Silverskin Garlic, Mild French

  • Rutgers Classes

    There are no upcoming events at this time.

  • Show Dates

    There are no upcoming events at this time.

  • Speaking Engagements

    There are no upcoming events at this time.

Clear

Quick Overview

SILVERSKIN GARLIC, Mild French – Allium sativum var. sativum

FULL SUN Native to south-central Asia, garlic was probably domesticated from a single variety, Allium longicuspis, thousands of years ago. Today the plant is grown on every continent except Antarctica. Mild French is one of the few garlic varieties that can withstand the heat of the Southeastern and Southwestern United States. It was introduced by the legendary seedhouse, Porter & Sons, of Stephenville, Texas (1912-1994). When grown in the north, the garlic becomes quite hot. This variety grows taller and matures earlier than most Silverskins.

Garlic is best when planted in the fall, but can be planted in the spring as soon as the ground can be worked. If planting in the fall, plant 30 days before the ground freezes and mulch with straw or alfalfa hay if possible. Garlic must have some exposure to cold for several weeks or it will not bulb. Amend the soil with potash and phosphate before planting. Plant the cloves 1-2 in. deep and 4-6 in. apart in rows separated by 12-18 in.

Harvest in mid-summer when 2/3 of the stalk has turned brown or yellow. Dig the bulbs from the soil with stalks attached. Cure in a dry, shaded area with lots of air circulation for 4-6 weeks. Stalks can then be removed from the bulbs.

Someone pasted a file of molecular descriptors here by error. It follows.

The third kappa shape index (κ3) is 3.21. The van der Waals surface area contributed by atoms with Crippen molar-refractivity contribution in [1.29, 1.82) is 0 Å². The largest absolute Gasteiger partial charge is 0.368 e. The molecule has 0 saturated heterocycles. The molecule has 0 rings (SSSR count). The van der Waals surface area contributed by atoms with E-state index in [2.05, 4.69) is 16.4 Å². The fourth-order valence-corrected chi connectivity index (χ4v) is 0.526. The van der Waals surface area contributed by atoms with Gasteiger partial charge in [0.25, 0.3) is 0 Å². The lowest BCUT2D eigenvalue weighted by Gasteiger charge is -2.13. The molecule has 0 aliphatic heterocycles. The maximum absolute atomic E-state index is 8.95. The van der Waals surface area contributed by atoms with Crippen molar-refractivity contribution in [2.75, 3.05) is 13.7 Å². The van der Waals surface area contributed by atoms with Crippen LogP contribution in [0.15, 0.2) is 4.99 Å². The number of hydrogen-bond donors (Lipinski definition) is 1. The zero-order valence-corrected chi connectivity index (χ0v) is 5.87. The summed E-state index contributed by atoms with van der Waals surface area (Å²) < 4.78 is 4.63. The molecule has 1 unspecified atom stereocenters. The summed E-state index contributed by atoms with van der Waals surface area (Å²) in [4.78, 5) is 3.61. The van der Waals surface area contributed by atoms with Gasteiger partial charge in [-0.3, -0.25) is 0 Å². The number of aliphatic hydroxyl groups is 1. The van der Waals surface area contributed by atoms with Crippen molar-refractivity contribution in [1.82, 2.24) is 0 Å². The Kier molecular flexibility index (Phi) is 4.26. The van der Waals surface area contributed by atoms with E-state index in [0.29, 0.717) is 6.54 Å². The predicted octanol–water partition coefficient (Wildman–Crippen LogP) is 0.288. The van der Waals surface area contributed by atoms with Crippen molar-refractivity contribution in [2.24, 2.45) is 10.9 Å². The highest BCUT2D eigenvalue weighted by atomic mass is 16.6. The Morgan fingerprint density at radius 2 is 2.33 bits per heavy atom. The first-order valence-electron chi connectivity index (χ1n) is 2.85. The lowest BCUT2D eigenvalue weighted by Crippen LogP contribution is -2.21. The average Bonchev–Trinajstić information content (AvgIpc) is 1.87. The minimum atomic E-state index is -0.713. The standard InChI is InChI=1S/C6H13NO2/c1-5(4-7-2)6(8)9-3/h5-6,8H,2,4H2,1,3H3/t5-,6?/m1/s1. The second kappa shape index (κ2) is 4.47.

Type Spacing Planting Depth Days to Germination Maturity
Softneck 4-6 in. 1-2 in. 14-21+ 180-270

Silverskin Garlic, Mild French

Garlic, which is a member of the same group of plants as the onion, has been cultivated for millennia. As a cultivated plant, it is so old that it is difficult to credit a country of origin for this vegetable. All modern garlic belongs to one of two subspecies: hardneck (ophioscorodon) or softneck (sativum). Hardneck subspecies try to produce flower stalks with small aerial cloves called bulbils. Hardnecks will not produce large bulbs underground unless the flower stalks are removed. There are three varieties of hardneck garlic: Purple Striped, Porcelain and Rocambole. Softnecks have lost the ability, for the most part, to produce a flower stalk. However, under certain climatic situations, the bulbs may try to produce a flower stalk known as bolting. There are three varieties of softneck garlic: Artichoke, Silverskin and Creole.

Silverskins, softnecks, because of their superb storage capabilities, are the most familiar garlic varieties. They have the highest yields and do well in a variety of climates. There are usually 12-20 cloves per bulb.

Recommended Companion Plants

Top